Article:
Online charters are not your typical schools.  For one, there’s often no schoolhouse.  You can do all your learning from a screen at home.  Science, Math, English classes are all online. There are teachers, but usually class sizes are much larger than at a regular brick-and-mortar school. 

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Transportation
5:29 pm
Mon December 3, 2012

Widening Of Southern Stretch Of I-485 To Begin This Spring

Those who regularly battle traffic on the southern stretch of I-485 have some good news.  The interstate will grow to three lanes in each direction by the end of 2015.  That’s a full year ahead of schedule. 

The southern section of I-485 from I-77 to Rea Road can be a headache at rush hour.  Tim Timmerman knows it well since he lives nearby. 

“It’s bumper to bumper and your fair share of bumper jumpers and little accidents and everything,” says Timmerman.   

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Politics
9:25 am
Fri November 30, 2012

Isn't The Election Over? Then, What's With The Hagan Ad?

American Petroleum Institute's ad featuring Sen. Hagan
Credit Courtesy of American Petroleum Institute

Just when you thought the political ads were over, there’s this TV ad that features U.S. Senator Kay Hagan

“Senator Kay Hagan can make energy a big part of improving our economy. She can choose economic growth and American jobs, not slow them with job-killing energy taxes,” says a female voice as images of workers interspersed with shots of Hagan appear on the screen.

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Education
9:55 am
Tue November 27, 2012

Morrison’s Plan For CMS Stresses Tailored Education And More Magnet Schools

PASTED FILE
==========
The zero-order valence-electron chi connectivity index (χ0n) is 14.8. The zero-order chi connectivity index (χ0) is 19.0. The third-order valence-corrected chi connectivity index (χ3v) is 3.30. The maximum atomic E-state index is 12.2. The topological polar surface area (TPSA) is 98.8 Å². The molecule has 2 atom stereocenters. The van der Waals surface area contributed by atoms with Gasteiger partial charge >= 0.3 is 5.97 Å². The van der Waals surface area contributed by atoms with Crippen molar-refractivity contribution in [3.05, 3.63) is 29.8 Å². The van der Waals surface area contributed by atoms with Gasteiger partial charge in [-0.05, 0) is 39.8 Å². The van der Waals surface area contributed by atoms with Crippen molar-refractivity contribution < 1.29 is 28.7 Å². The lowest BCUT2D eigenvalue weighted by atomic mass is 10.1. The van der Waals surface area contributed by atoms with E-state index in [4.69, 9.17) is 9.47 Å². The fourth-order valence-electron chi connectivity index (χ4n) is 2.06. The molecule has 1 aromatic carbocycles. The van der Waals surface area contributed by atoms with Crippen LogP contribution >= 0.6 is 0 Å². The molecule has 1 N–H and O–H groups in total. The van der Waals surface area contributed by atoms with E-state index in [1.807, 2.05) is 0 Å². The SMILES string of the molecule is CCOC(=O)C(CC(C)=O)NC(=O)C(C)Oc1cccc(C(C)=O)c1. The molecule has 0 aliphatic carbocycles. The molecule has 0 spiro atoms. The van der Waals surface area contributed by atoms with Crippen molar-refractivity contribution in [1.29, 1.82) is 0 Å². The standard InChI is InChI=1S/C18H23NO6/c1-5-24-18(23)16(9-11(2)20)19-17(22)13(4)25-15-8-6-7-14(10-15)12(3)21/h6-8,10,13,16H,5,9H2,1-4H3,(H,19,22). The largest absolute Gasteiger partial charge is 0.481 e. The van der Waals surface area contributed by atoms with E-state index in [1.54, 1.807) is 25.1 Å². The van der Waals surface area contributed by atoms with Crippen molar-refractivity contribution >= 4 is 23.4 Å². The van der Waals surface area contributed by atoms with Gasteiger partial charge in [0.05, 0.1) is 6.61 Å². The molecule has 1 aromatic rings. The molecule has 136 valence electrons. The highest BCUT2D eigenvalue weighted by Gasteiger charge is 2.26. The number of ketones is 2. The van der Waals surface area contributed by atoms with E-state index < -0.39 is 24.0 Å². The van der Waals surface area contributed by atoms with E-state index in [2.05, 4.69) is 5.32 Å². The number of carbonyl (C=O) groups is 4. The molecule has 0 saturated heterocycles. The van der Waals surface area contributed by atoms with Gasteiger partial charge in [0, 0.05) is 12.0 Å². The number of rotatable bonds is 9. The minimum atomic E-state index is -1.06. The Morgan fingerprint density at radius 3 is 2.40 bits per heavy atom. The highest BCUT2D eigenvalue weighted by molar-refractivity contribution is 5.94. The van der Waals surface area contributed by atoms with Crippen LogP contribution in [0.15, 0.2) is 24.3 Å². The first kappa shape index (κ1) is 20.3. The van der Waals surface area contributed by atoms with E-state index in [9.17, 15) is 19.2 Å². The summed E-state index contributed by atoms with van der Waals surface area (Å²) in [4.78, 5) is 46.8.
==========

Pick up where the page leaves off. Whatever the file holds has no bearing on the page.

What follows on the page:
Heath Morrison
Lisa Miller

Charlotte Mecklenburg Schools Superintendent Heath Morrison last night laid out his long-range plans for the district’s future.

“It is about every child.  It is about not narrowing gaps, but closing gaps. And it is having every student graduate with a post-secondary plan,” said Morrison.

It was a highly anticipated address at the Belk Theater to help mark his first 100 days on the job. A CMS orchestra opened the evening and a student choir closed out his speech.  

Morrison said he wants to put more students in advanced level classes, provide more coaching for teachers, get kids to create electronic portfolios of their work, and open more magnet schools. 

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Education
1:05 am
Wed November 21, 2012

'Champion For Education' Kat Crosby Dies

An African American woman who helped Charlotte navigate the turbulent times around school desegregation and busing died last week at the age of 87.  Kathleen “Kat” Crosby was with Charlotte Mecklenburg Schools for forty years.  She started with the district as a teacher and rose up in the ranks to become assistant superintendent before she retired in 1986. 

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Education
11:31 am
Wed November 14, 2012

These Days, Kids Get To Grade The Teachers

Teachers regularly evaluate their students.

Now, the tables are turned. Students evaluate their teachers.

Last year was the first in which students throughout North Carolina completed official evaluation forms of their teachers. In fact, evaluations by students in high school, middle school and even elementary school have picked up steam across the country.

The concept is the brainchild of a Harvard professor named Ron Ferguson. In this report, WFAE’s Lisa Miller talks to him about how the surveys work.